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18 July 2013

Causes and Consequences of the Conflation of Belief and Trust

Peter Berger* has a recent blog post about atheism that reminded me of an issue I've been wrestling with for a while. The concept-word "faith" has an interesting history. Today, at least in specifically religious contexts, we most often use "faith" interchangeably with the term "belief," as in, "I have faith that God exists [as opposed to believing that God does not exist]." In the past and most notably in the Bible, particularly the Old Testament of the Christian Bible, faith was synonymous with trust, as in, "I have faith in God [as opposed to lacking in trust that God will be true to his covenant with humankind]." If we start with Durkheim's famous axiom that religion is a reflection of society itself (i.e. that "God is society"), including our collective beliefs and values, we are led to some interesting conclusions regarding the evolution of uses and definitions of "faith" and "belief."

Trust is a necessary prerequisite for sociability. It's the sine qua non of social organization. In particular, trust is foundational if we are to have a division of labor, which itself is essential to efficient social productivity. The dividing of labor into mutually-reliant tasks leads to uncertainty, though. We must trust others for our own safety and survival. I trust that farmers will grow the wheat necessary to make the bread that I eat. I trust that the public-works employees will properly treat the water that I drink. I trust that my mechanic understands the problems with my brakes enough so that my car will stop when I tell it to. Even though we rarely acknowledge it, every aspect of our lives, however minute, requires trust. This social trust was reflected in our religions' insistence on trust (i.e. "faith") in God. As noted above, faith historically has not been about belief as opposed to disbelief; that counter-position is quite recent; in fact, it coincides fairly neatly with the advent of Protestantism and the modern era. As modernity has fragmented our lives, it has eroded trust in institutions. We started talking about "belief" in God (instead of "trust") at about the same time that we stopped trusting society.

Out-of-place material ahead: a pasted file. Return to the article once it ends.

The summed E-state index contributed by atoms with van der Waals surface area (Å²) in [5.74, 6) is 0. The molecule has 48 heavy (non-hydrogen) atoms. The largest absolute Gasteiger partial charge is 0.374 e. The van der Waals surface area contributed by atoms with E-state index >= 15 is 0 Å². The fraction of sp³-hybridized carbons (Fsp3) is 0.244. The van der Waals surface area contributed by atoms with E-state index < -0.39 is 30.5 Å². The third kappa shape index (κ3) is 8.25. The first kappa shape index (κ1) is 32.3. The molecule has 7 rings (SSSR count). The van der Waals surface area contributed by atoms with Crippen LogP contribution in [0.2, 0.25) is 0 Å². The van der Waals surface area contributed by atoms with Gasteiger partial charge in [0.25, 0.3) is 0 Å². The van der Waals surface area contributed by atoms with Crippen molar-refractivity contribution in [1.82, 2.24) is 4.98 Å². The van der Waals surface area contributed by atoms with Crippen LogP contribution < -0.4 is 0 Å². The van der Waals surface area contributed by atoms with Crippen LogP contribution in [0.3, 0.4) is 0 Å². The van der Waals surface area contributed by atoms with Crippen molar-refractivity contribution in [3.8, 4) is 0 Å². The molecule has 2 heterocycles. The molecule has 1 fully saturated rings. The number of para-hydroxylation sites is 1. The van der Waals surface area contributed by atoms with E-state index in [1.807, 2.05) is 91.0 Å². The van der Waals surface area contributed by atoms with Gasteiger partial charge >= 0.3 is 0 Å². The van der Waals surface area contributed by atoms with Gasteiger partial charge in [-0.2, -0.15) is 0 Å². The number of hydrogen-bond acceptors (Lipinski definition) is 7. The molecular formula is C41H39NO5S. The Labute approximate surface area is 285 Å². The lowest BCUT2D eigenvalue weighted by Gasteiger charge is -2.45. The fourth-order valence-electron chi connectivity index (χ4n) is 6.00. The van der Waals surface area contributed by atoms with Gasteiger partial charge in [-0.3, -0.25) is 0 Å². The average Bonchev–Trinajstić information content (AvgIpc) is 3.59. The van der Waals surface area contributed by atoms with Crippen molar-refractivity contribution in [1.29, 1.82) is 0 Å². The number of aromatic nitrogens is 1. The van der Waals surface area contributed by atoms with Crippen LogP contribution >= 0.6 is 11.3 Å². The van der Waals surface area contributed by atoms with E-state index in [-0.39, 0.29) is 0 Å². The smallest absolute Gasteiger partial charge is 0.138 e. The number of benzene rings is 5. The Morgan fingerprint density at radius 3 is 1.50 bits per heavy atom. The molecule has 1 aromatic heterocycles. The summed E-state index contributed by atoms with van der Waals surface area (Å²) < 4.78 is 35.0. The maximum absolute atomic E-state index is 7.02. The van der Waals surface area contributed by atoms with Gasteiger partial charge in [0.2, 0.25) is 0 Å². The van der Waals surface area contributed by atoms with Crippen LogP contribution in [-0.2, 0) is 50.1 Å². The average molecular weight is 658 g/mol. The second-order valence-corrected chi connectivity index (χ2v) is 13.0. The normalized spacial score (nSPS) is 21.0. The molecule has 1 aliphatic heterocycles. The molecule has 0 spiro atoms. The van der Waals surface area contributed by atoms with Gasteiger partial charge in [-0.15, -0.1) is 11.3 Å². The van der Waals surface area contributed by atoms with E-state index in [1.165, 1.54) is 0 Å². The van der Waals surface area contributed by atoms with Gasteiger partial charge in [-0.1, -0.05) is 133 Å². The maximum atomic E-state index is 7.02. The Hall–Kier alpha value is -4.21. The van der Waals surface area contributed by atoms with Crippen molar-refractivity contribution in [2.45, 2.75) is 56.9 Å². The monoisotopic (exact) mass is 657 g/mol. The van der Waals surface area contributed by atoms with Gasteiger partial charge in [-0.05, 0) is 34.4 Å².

* - I certainly do not endorse Berger's blog, and I do not recommend reading it without a very critical eye.

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